The way laws have been made and implemented in Tasmania has varied over time and been significantly impacted by Tasmania's convict past.
A number of groups and institutions have been responsible for the creation and amendment of law in Tasmania over time, these include:
Until 1825 New South Wales included Tasmania. This means that the New South Wales government was responsible for the creation and amendment of much of the legislation in what is now called Tasmania.
In 1825 the Colony of Van Diemen's Land gained administrative independence from New South Wales. Between 1825 and 1855 the Colony of Van Diemen's Land was run by multiple Governors. The colony at this time was made up primarily of convicts and laws were made and implemented with this in mind. Laws where intentionally harsh and there was no representative government until 1850 when a partially elected Legislative Council was created. This means that the institutions that had the power to create laws, the Governor and Legislative Council were not elected by the people of Tasmania but appointed by those already in powerful positions.
In 1856 Tasmania was granted self-governance and changed its name from the Colony of Van Diemen's Land to the Colony of Tasmania. The name change was accompanied by the establishment of a two house Westminster system of government made up of some elected members. Although most legislation was still adopted directly from Britain new legislation had to pass through two houses of parliament. Furthermore it limited the power of the Governor to bypass or ignore the advice of parliament. During this period the attitude to the nature of the state itself changed, Tasmania did not want to be seen as a giant prison, but a colonial state of settlers entitled to the rights of other British subjects. Laws were no longer as harsh, and power was more decentralised than in previous times.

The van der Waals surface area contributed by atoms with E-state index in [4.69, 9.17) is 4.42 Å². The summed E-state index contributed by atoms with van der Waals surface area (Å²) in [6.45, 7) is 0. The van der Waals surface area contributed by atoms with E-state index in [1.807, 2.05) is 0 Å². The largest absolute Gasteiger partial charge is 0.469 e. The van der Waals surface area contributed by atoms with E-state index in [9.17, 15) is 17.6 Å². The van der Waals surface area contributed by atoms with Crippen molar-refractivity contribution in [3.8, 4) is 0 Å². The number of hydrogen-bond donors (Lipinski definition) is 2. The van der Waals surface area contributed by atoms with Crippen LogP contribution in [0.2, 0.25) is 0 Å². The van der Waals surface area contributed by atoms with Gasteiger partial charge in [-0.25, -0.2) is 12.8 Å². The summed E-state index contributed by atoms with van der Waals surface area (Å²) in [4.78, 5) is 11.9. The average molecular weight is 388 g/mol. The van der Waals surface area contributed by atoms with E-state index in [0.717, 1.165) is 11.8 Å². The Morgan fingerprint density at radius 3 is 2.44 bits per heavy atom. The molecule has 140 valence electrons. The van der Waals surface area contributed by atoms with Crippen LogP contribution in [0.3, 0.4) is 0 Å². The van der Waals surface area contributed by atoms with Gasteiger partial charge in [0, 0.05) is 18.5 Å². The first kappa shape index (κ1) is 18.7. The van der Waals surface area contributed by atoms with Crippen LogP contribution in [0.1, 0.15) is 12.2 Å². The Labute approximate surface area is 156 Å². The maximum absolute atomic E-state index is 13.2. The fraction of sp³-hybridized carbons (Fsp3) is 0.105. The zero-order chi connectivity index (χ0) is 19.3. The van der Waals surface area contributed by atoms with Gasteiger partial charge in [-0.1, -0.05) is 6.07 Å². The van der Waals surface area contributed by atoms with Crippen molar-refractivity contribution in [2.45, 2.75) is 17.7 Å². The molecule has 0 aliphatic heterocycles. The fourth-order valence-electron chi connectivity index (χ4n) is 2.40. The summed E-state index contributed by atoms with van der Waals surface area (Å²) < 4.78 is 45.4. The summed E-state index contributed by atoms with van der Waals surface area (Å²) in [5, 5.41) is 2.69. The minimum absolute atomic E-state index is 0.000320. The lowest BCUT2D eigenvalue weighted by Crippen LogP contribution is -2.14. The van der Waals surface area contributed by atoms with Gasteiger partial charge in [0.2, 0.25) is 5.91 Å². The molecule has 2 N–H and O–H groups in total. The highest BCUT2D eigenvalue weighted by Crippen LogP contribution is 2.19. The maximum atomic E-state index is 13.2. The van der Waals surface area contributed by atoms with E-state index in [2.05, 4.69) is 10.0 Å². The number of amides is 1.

In 1901 the Colony of Tasmania became a State of the newly federated Australia. The new Tasmanian State Government shared some of its power, including the authority to make laws, with the Commonwealth Government of Australia. This meant that the Commonwealth of Australia could make laws that the people of Tasmania had to follow. Tasmania could also still pass its own legislation through the Tasmanian Parliament. Federation into the Commonwealth also meant that Australian States and Territories could receive some funding and financial support from the Commonwealth Government of Australia.
Prepared by: Elizabeth Daniels
Created: 10 December 2014, Last modified: 26 May 2015